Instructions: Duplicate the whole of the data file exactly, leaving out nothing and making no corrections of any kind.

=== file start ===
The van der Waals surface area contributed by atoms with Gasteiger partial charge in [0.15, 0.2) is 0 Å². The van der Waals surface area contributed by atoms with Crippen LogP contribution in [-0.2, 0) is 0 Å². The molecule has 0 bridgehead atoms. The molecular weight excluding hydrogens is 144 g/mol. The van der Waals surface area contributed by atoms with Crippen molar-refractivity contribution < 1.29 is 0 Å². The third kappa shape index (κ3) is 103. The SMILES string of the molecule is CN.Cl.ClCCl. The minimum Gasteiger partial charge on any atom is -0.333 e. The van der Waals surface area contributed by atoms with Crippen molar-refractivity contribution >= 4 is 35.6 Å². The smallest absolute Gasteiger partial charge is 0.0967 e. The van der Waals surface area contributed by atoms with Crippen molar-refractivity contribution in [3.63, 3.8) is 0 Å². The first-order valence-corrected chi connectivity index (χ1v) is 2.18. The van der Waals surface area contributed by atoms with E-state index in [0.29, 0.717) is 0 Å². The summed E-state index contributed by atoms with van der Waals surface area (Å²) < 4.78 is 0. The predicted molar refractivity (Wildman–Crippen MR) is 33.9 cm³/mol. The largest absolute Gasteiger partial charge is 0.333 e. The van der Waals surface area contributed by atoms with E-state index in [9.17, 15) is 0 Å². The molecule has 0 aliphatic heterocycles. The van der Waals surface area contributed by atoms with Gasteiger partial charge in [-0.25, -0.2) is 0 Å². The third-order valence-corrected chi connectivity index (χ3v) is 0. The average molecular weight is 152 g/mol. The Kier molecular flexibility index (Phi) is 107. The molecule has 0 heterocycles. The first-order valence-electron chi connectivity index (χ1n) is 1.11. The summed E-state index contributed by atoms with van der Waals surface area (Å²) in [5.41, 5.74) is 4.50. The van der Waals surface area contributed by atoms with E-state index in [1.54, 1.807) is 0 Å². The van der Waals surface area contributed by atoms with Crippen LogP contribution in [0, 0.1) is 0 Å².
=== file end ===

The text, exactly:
The van der Waals surface area contributed by atoms with Gasteiger partial charge in [0.15, 0.2) is 0 Å². The van der Waals surface area contributed by atoms with Crippen LogP contribution in [-0.2, 0) is 0 Å². The molecule has 0 bridgehead atoms. The molecular weight excluding hydrogens is 144 g/mol. The van der Waals surface area contributed by atoms with Crippen molar-refractivity contribution < 1.29 is 0 Å². The third kappa shape index (κ3) is 103. The SMILES string of the molecule is CN.Cl.ClCCl. The minimum Gasteiger partial charge on any atom is -0.333 e. The van der Waals surface area contributed by atoms with Crippen molar-refractivity contribution >= 4 is 35.6 Å². The smallest absolute Gasteiger partial charge is 0.0967 e. The van der Waals surface area contributed by atoms with Crippen molar-refractivity contribution in [3.63, 3.8) is 0 Å². The first-order valence-corrected chi connectivity index (χ1v) is 2.18. The van der Waals surface area contributed by atoms with E-state index in [0.29, 0.717) is 0 Å². The summed E-state index contributed by atoms with van der Waals surface area (Å²) < 4.78 is 0. The predicted molar refractivity (Wildman–Crippen MR) is 33.9 cm³/mol. The largest absolute Gasteiger partial charge is 0.333 e. The van der Waals surface area contributed by atoms with E-state index in [9.17, 15) is 0 Å². The molecule has 0 aliphatic heterocycles. The van der Waals surface area contributed by atoms with Gasteiger partial charge in [-0.25, -0.2) is 0 Å². The third-order valence-corrected chi connectivity index (χ3v) is 0. The average molecular weight is 152 g/mol. The Kier molecular flexibility index (Phi) is 107. The molecule has 0 heterocycles. The first-order valence-electron chi connectivity index (χ1n) is 1.11. The summed E-state index contributed by atoms with van der Waals surface area (Å²) in [5.41, 5.74) is 4.50. The van der Waals surface area contributed by atoms with E-state index in [1.54, 1.807) is 0 Å². The van der Waals surface area contributed by atoms with Crippen LogP contribution in [0, 0.1) is 0 Å².